Two Halves of Life: Week 2
The Will of God
Monday, June 20, 2016
In the first half of life we usually internalize the voices of parents and teachers that very understandably emphasize obedience to authority. Spiritual directors and confessors know that those internal voices are often mistaken for the voices of God for the rest of our lives. They might be God’s voice, and they might not. Normally the voice of God is much more subtle, similar to the “still small voice” that the prophet Elijah had to learn to recognize (1 Kings 19:12).
Thomas Merton wrote that “the will of God is not a ‘fate’ to which we submit but a creative act in our life producing something absolutely new . . . something hitherto unforeseen by the laws and established patterns. Our cooperation (seeking first the Kingdom of God) consists not solely in conforming to laws but in opening our wills out to this creative act which must be retrieved in and by us.” 
Second-half-of-life people, like Jesus and the prophets, live with their wills open to cooperate with God’s creative power. Desmond Tutu, winner of the Nobel Peace Prize for his efforts to end apartheid in South Africa, summed this up well when he told me personally, “We are only the light bulbs, Richard, and our job is just to remain screwed in!”
I was lucky to spend an afternoon with Tutu. He told me stories of how he was hated and threatened and attacked by people who put all of their identity into their black and white thinking of what they thought was God’s will. To such people, those like Tutu who have entered into the morass and mystery of human life and history and come out on the other side with a larger identity, with larger questions and therefore larger answers, always look like sinners and heretics. Since first-half-of-life people can’t understand people at higher levels of consciousness, they judge them to be wrong, heretical, sinful, and even dangerous.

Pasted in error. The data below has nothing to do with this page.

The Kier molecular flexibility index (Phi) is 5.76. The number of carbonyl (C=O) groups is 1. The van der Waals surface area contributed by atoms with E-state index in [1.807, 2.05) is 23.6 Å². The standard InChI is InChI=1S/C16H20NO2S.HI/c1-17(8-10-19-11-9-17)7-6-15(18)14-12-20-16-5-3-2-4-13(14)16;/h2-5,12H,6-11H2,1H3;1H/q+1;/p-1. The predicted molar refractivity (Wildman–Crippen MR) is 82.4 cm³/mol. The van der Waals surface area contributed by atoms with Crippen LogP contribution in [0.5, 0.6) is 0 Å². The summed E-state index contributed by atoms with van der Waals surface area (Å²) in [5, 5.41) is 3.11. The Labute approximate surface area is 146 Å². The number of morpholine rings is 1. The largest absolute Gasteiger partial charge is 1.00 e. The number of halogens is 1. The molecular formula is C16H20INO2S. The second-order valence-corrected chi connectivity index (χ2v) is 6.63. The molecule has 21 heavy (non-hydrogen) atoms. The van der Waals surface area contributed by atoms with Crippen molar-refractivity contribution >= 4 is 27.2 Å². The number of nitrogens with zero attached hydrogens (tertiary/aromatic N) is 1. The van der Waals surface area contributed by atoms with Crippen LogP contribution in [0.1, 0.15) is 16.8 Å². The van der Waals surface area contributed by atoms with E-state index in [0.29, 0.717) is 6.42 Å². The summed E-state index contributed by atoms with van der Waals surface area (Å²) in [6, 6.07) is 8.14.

We should have been forewarned by what happened to Jesus. Christians consider Jesus the most perfect human to ever live. Yet church and state, Jerusalem and Rome, high priest and the emperor’s representative all declared Jesus wrong, wrong, wrong. That is forever a judgment on how mistaken systems, and what passes for authority, can be. If it’s hard for individuals to move to the second half of life, it’s almost impossible for institutions, systems, and corporations. They have to idealize law and order to survive. These are necessary to hold the group together in a society that is itself egocentric and violent.
Gateway to Silence:
Take up your cross and follow me.
 Thomas Merton, A Search for Solitude: Pursuing the Monk’s True Life, The Journals of Thomas Merton, Volume 3: 1952-1960 (HarperOne: 1997), 211.